As much I love Ruby, I must admit Ruby is slow. It is fast enough for most of its applications – after all you do not write high performance games nor do scientific HPC stuff in Ruby. Nonetheless Ruby got its popularity through Rails, which can process thousands request per second, even though Ruby is slow. Rails applications are often that quick because of caching (lets postpone this talk for another time). However some of the actions cannot be cached as they are volatile – they expire the caches as they modify or introduce new data – that is where slowness of Ruby on Rails stack can be observed.

You have minimized received and processed data on the Ruby side where your business logic lies. You did this probably by using many complex queries to the database. Is it enough? Are you sure always get sub-1ms pings to the database?

PhotoSeller – a case study

Let me introduce briefly my commercial work-in-progress project – PhotoSeller is online application for… selling photographs. It is specialized for distribution of pictures to the participants of massive sport events (like triathlons, marathons or other sporting events). Even though it is flexible and quite complex inside, it is very simple for the end-user. As you can imagine, critical parts are finding an image, adding the image to basket and checking out. This brief description should be enough for the case study abstract.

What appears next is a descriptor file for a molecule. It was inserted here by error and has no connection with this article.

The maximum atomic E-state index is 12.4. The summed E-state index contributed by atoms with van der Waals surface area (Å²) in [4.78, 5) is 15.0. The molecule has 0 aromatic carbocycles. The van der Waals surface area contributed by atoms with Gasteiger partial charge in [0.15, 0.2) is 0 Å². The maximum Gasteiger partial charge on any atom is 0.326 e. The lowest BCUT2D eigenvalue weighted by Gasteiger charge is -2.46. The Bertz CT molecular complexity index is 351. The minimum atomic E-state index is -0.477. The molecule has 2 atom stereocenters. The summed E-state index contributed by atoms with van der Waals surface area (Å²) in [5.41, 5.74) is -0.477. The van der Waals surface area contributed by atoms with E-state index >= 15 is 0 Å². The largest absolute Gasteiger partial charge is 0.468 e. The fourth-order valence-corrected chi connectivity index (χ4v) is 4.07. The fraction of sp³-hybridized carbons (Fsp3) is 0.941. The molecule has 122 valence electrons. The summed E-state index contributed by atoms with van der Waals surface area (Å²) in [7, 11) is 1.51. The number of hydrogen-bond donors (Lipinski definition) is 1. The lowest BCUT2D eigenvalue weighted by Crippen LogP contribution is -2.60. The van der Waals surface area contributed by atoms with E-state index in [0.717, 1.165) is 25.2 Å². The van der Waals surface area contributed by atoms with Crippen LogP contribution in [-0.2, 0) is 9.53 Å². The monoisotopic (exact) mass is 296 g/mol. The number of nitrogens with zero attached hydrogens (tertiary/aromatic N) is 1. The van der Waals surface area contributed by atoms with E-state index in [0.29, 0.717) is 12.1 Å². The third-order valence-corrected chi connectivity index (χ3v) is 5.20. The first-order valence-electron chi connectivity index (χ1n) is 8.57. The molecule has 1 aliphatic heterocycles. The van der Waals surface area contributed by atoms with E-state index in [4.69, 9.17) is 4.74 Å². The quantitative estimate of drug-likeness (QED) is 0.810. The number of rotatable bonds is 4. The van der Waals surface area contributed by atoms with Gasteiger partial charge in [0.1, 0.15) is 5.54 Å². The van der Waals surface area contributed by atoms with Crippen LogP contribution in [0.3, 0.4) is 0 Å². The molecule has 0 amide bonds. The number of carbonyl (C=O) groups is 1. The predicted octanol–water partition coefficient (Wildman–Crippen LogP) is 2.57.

Oh wait, adding an image to the basket is not as simple operation as you might have thought. An image may contain some participants (zero or more) and it is a part of an album. The album is associated with many different pricelists (like private usage, commercial usage, prints) – a pricelist contains gradation of prices for given image count depending who is tagged on the image. Actually it is bit more complicated.

In order to make things work I have to group positions in basket by selected pricelist and intersecting competitors on the images. In order to do so BasketServices::AddImage was created. Tests were written and after some time following, quite handsome, code was created:

You don’t need to really understand what the code does, but it matters how it does things. Adding an image to the basket is super critical operation in context of the application. You can cache searching images, but you cannot cache volatile basket operations.

Presented iteration of code was somehow optimized – few hours of testing and development were required to produce such code. Even after that it takes 6 to 11 queries to perform and results in 30-60ms of wasted time.